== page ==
Three Vici Grants awarded for advancements in brain research, and language technologies

Three scientists from the Donders Institute have been awarded Vici research grants by the Dutch Research Organisation (NWO). Floris de Lange, Marius Peelen, and Marc Dingemanse will use these grants for research within their respective domains. The Vici grant allows scientists to lead investigations and establish their own research groups over the course of the next five years. This year, NWO is awarding a total of 35 Vici grants, and we are proud to acknowledge the contributions of our three recipients.

Reconstructing the predictive architecture of the mind and brain by Floris de Lange

Our brain makes predictions about the future based on what it knows. However, what the brain actually predicts has remained largely unclear. This requires examining prediction in the real world, which is much more complex than typical lab experiments. This research will use new tools from artificial intelligence to examine how our brain makes predictions in real-life situations, how our brain is wired to do this, and how this affects our behavior, like what sparks our curiosity. By understanding this, we hope to achieve a richer understanding of how our brain works in naturalistic conditions.

Seeing and thinking: interplay between externally and internally generated neural representations by Marius Peelen

Many people think in pictures. Can this occur together with the processing of visual information? By using neuroimaging methods, behavioral experiments, and a bicycle simulator, the researchers will reveal how the brain combines seeing and visual thinking, how people differ in this ability, and why we it can be difficult to rapidly switch between seeing and thinking, for example as a result of aging.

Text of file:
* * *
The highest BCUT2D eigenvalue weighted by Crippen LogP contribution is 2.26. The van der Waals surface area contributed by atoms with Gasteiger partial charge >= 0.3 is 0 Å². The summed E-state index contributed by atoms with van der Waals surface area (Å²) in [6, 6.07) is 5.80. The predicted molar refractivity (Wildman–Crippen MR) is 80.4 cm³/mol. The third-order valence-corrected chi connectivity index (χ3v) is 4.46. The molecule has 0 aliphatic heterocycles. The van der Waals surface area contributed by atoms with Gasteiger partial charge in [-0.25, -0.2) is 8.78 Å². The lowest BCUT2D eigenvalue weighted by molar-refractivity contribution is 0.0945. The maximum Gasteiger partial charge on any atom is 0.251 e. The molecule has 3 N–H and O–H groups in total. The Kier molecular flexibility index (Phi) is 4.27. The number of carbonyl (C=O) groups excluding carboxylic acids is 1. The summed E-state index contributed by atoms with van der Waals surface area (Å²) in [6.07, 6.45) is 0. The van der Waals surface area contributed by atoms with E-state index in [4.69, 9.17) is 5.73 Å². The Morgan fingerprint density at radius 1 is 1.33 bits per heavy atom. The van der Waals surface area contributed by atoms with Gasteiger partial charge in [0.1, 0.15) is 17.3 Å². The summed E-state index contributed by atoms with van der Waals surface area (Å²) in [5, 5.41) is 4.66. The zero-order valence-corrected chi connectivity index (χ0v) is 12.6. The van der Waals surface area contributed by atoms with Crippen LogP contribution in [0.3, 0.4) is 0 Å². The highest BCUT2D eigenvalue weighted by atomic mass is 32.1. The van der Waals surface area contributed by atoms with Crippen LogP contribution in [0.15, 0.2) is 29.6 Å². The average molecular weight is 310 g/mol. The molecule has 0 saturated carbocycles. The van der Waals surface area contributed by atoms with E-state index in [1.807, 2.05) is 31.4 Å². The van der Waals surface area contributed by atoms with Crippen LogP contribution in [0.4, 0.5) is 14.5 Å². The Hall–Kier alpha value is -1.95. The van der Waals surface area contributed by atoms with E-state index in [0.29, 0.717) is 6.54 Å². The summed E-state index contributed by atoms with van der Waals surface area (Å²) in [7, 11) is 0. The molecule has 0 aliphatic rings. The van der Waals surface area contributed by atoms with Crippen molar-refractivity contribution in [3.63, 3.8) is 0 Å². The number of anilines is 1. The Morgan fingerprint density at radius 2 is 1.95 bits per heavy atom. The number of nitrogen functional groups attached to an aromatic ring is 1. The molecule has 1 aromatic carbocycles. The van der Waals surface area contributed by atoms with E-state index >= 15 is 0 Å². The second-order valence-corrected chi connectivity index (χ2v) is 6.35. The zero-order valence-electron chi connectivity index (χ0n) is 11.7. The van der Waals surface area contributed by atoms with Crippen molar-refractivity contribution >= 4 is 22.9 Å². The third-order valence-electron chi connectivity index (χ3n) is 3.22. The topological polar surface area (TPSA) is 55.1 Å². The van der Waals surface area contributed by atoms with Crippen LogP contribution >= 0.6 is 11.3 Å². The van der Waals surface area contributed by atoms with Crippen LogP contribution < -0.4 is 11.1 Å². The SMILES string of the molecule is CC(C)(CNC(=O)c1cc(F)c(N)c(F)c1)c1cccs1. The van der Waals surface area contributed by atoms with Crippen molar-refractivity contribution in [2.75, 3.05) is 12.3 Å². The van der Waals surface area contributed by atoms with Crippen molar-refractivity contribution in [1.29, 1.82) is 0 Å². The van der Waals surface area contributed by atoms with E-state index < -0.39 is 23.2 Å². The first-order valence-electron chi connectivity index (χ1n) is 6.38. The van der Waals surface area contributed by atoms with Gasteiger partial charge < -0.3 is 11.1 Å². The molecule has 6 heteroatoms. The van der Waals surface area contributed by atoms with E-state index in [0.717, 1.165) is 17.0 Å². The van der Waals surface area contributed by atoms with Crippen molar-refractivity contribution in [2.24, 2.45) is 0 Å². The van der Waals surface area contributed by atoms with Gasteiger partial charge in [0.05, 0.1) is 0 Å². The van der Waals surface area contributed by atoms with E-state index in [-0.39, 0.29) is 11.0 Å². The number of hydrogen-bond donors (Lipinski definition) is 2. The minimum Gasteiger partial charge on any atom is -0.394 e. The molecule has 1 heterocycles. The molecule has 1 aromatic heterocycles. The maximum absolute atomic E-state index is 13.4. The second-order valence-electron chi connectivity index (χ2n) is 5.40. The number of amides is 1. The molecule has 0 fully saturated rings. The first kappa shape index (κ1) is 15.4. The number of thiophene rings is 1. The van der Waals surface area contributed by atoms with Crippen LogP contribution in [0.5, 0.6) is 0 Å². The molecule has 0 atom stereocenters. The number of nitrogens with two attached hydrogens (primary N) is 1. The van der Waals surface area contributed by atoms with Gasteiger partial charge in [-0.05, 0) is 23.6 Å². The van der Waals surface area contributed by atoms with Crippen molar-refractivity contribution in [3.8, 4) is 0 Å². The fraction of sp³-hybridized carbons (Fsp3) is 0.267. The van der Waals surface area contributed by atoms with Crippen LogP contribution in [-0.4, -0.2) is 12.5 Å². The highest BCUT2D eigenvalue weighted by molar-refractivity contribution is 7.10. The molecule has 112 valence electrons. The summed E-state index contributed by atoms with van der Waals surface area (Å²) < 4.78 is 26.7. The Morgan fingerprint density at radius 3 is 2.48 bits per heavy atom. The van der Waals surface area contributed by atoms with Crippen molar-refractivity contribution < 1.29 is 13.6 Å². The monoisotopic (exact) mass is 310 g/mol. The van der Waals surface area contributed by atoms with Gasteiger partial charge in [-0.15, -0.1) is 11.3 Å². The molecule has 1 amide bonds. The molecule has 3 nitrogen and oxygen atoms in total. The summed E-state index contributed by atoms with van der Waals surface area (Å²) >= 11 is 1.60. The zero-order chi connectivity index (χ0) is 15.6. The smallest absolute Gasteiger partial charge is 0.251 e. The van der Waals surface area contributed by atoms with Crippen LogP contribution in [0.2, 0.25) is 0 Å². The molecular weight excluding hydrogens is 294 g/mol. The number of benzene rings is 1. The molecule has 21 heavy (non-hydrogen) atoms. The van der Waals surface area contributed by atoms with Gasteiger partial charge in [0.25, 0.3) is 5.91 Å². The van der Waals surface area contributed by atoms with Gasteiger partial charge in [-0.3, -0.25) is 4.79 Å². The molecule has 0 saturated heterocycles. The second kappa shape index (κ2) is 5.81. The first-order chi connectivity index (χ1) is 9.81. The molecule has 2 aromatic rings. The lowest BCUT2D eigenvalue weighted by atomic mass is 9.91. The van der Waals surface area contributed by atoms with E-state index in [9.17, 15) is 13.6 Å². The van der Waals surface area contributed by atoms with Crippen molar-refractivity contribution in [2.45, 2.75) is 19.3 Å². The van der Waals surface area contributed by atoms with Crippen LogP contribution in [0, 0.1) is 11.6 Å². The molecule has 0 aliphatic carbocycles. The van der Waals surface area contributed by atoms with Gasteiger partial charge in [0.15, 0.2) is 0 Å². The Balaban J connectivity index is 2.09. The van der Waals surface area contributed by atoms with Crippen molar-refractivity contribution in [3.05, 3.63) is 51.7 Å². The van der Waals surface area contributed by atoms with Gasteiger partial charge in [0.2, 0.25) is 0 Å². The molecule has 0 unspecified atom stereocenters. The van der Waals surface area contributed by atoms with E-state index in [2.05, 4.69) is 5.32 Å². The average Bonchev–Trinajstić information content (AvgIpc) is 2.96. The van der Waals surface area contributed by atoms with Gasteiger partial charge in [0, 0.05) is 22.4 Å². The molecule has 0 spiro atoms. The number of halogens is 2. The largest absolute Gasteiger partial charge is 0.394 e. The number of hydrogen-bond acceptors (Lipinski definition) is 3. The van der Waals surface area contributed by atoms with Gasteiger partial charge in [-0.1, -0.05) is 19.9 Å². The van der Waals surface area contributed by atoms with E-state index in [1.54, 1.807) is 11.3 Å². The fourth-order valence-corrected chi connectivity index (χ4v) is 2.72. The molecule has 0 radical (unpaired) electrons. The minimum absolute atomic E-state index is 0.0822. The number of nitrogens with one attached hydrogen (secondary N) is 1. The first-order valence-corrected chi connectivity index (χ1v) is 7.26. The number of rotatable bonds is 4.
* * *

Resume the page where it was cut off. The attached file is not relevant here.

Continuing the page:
Futures of Language by Mark Dingemanse

Language is possibly humanity’s greatest invention, and likely the most adaptable. This project studies language as it adapts to major sociotechnical transitions. We start from the global linguistic diversity that represents humanity’s many parallel presents and futures: a possibility space of artisanal language technologies. We investigate how interactive interfaces exploit this substrate, some of them slick and coercive, others more rigid and clunky: the future is now, and it is in need of fundamental scrutiny. And we theorize and imagine futures of convivial language technology in which human agency and linguistic diversity are not curbed, but preserved and enhanced.

For more information about the other two Vici grants that were received by Radboud University, read the press release.